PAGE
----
illustrated portrait of American author John Steinbeck

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How was Jody's grandfather the "leader of the people" in John Steinbeck's story?

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Jody's grandfather is the "leader of the people" in a very practical and concrete way.  Years ago, when people were making their way westward across North America via wagon train, Jody's grandfather led those wagon trains across the country.  A few times during the story, Jody's grandfather explains what a leader does and did during those "westering" times.  He then says on multiple occasions, "I was the leader."  Jody's grandfather explains a couple of times what being the leader involved.  In the most basic way, Jody's grandfather was the leader of the wagon train because he rode at the front and actually led the train in a particular direction.  However, that is not the only way that he led the wagon train.  He did more than just sit up front and guide a physical train of wagons.  He led through his actions and decisions about what needed to be done when and who should do it.  

I remember one time we ran out of meat . . . . That was the time for the leader to be on the watch. I was the leader, and I kept my eyes open. Know why? Well, just the minute the people began to get hungry they'd start slaughtering the team oxen. do you believe that? I've heard of parties that just ate up their draft cattle . . . . The leader of a party had to keep them from doing that.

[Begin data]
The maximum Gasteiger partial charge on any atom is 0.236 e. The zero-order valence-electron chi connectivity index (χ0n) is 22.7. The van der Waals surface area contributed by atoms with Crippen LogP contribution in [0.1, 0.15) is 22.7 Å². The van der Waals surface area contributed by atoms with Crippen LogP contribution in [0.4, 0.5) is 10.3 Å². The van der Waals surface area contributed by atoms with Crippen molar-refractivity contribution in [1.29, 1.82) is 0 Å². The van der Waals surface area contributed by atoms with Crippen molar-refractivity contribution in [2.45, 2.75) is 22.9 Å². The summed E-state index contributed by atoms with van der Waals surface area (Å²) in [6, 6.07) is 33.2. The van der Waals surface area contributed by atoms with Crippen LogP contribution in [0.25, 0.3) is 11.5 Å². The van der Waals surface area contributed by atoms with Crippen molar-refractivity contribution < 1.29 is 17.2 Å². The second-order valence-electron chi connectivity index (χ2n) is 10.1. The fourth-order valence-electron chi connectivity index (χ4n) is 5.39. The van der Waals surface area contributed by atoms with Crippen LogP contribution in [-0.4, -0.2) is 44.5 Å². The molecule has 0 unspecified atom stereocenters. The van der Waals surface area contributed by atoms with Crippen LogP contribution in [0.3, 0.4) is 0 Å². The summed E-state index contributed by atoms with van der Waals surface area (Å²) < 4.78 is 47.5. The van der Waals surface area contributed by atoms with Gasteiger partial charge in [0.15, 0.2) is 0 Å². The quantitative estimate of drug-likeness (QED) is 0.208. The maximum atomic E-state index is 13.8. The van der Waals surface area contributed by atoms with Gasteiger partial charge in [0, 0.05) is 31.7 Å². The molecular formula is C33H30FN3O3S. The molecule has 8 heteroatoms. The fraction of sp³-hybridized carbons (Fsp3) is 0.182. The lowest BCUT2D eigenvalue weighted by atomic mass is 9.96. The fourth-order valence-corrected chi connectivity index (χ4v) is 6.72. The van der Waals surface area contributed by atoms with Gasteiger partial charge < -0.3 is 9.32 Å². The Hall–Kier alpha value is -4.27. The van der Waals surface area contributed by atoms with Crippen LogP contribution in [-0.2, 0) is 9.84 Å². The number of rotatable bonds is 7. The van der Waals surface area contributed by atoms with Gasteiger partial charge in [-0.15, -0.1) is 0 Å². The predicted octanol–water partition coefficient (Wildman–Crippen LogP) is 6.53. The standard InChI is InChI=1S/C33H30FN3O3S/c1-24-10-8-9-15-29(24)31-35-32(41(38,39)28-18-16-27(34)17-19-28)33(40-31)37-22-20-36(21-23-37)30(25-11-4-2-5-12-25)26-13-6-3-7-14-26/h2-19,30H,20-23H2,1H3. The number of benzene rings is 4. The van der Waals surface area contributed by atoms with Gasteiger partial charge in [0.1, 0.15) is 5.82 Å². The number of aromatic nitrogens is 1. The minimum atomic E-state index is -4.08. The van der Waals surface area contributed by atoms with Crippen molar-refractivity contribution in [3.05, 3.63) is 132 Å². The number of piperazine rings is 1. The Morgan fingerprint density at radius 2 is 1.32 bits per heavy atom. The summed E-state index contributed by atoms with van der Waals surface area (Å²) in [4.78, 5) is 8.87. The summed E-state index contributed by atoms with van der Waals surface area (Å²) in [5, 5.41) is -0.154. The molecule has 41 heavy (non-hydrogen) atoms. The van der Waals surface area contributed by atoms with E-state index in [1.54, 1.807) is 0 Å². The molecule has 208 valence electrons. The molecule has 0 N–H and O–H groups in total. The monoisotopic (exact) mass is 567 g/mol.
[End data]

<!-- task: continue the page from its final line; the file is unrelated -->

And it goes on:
In that regard, Jody's grandfather is similar to a town mayor.  He's making decisions about how the entire population should behave.  Additionally, he's not simply leading the group by giving people orders to do specific things.  When certain things aren't being done or not being done well, Jody's grandfather takes that responsibility upon himself.  He leads the front of the train, and he also leads from within by doing what needs to be done when nobody else is capable of doing it. 

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Grandfather was first and foremost a pioneer in his day West or like he says, "Westering". He had led a life of great events and major adventures. He was a person who looked ahead and forward back in his better days. Unfortunately , times changed and, according to Grandpa, people are not "Westering" anymore. 

Grandfather is old now, and in the story he tells over and over those tales from the past, and annoying everyone in his family.

 However, the importance that Jody gives his grandfather and the weight he puts on the grandfather's experiences is what automatically places grandfather as a "leader of the people"; a person who led a group into a new and unknown way of life without fear, and he motivated his fellow comrades to do the same. Along the way, he did things no other person would have dared to do. The feelings of leadership and adventure are shared by Jody and, given the situation in an unhappy family, it is his grandfather who makes it all make sense.

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